The reopening of the economic mind?

Where is the revolutionary thinking in economics? That was one of the first questions posed by a speaker at the Festival of Economics held last weekend in a very damp Bristol. It is also one of the most pressing and the most intriguing.

I was among the hardy souls who bought a season ticket for the event and got a feel for the range of material covered. But rather than review the whole event I want to consider the issue of revolutionary thinking – posed as part of the session on The future of capitalism – in the light of the discussion in the last session on Economics in crisis.

The question about revolutionary thinking was part of a discussion reflecting upon the way in which paradigm shifts in economic thinking are associated with previous economic crises. Most notably, the rise of Keynesianism occurred in the aftermath of the Great Crash of the 1920s and the adoption of monetarism – and neoliberalism more broadly – took place after the apparent breakdown of Keynesianism and the appearance of stagflation in the 1970s. Where is the new thinking – the reconceptualisation of the macroeconomy and the role of the state – to go alongside the current crisis? [Read more…]

The maths question in economics

Over at Noahpinion last week a post on the role of maths in economics generated plenty of comment.* This followed the award of the “Nobel Prize” in Economics to Shapley and Roth for work that is, in almost anyone’s book, highly mathematical. Noah Smith identified a number of reasons for using maths in economic analysis, each of which could be a good or a bad reason, depending on circumstance. His broad conclusion is that:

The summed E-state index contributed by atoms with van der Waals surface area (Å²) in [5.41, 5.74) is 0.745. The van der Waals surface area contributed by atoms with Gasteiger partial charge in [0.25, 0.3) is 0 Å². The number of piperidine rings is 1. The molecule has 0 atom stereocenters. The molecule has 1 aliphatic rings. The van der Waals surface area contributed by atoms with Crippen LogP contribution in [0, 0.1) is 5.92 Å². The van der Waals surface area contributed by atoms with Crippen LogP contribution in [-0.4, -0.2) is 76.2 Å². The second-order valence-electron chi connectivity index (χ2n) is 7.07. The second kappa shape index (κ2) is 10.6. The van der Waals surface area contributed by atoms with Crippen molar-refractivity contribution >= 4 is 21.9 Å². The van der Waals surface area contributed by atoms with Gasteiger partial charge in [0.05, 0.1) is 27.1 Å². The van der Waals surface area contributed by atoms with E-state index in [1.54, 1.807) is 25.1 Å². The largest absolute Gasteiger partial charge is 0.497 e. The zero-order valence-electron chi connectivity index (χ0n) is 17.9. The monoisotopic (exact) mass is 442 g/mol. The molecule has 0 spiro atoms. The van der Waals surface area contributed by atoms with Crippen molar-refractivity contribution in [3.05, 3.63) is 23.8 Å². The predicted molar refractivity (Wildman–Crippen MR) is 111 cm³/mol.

Math is not always the most appropriate tool in economics. But the more real successes economics achieves, the more good math it will use.

He argued that there are times when it would be appropriate to make less use of maths in economics. The argument here is summarised as:

The only time not to use math in econ is when we haven’t found the right math yet.

And in practice, I find that a few of the people calling for less math in economics … don’t seem to have any such goal in mind. There are a few people out there who would rather econ stay imprecise forever – so that nobody will ever be proved wrong or right, and we can let a million flowers bloom, and everyone’s scholarly opinion about the economy will be equally valid.

This is a debate that I spent some time thinking about a while ago. I have written a little about it in relation to the specific applied field of housing economics. It was interesting to revisit the topic for the first time in a while.

It strikes me, though, that this brief flurry of interest in the maths question is framing the discussion a bit too narrowly and missing some of the significant points. [Read more…]